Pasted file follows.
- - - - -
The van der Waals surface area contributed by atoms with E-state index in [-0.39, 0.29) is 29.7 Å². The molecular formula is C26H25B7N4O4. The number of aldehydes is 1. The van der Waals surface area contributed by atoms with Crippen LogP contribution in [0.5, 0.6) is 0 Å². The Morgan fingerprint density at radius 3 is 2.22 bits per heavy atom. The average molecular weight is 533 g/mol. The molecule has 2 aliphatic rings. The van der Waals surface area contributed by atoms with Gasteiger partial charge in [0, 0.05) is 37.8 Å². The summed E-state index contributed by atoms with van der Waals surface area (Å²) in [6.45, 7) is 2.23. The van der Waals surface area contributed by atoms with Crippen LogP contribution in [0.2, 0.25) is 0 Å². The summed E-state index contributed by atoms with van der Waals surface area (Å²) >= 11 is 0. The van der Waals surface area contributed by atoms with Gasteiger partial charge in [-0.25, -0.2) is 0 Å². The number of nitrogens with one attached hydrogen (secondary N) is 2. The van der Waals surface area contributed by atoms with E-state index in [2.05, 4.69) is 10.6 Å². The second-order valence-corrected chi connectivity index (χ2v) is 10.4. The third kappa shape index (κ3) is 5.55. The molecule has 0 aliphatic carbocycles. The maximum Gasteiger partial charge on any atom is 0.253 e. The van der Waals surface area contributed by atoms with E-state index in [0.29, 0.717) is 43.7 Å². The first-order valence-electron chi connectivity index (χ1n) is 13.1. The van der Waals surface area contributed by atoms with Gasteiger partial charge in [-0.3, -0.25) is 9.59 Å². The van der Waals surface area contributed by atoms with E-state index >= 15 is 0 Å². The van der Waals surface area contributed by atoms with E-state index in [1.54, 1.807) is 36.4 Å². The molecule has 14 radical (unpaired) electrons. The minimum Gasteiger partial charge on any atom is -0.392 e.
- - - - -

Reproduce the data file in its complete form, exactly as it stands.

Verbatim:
The van der Waals surface area contributed by atoms with E-state index in [-0.39, 0.29) is 29.7 Å². The molecular formula is C26H25B7N4O4. The number of aldehydes is 1. The van der Waals surface area contributed by atoms with Crippen LogP contribution in [0.5, 0.6) is 0 Å². The Morgan fingerprint density at radius 3 is 2.22 bits per heavy atom. The average molecular weight is 533 g/mol. The molecule has 2 aliphatic rings. The van der Waals surface area contributed by atoms with Gasteiger partial charge in [0, 0.05) is 37.8 Å². The summed E-state index contributed by atoms with van der Waals surface area (Å²) in [6.45, 7) is 2.23. The van der Waals surface area contributed by atoms with Crippen LogP contribution in [0.2, 0.25) is 0 Å². The summed E-state index contributed by atoms with van der Waals surface area (Å²) >= 11 is 0. The van der Waals surface area contributed by atoms with Gasteiger partial charge in [-0.25, -0.2) is 0 Å². The number of nitrogens with one attached hydrogen (secondary N) is 2. The van der Waals surface area contributed by atoms with E-state index in [2.05, 4.69) is 10.6 Å². The second-order valence-corrected chi connectivity index (χ2v) is 10.4. The third kappa shape index (κ3) is 5.55. The molecule has 0 aliphatic carbocycles. The maximum Gasteiger partial charge on any atom is 0.253 e. The van der Waals surface area contributed by atoms with E-state index in [0.29, 0.717) is 43.7 Å². The first-order valence-electron chi connectivity index (χ1n) is 13.1. The van der Waals surface area contributed by atoms with Gasteiger partial charge in [-0.3, -0.25) is 9.59 Å². The van der Waals surface area contributed by atoms with E-state index >= 15 is 0 Å². The van der Waals surface area contributed by atoms with E-state index in [1.54, 1.807) is 36.4 Å². The molecule has 14 radical (unpaired) electrons. The minimum Gasteiger partial charge on any atom is -0.392 e.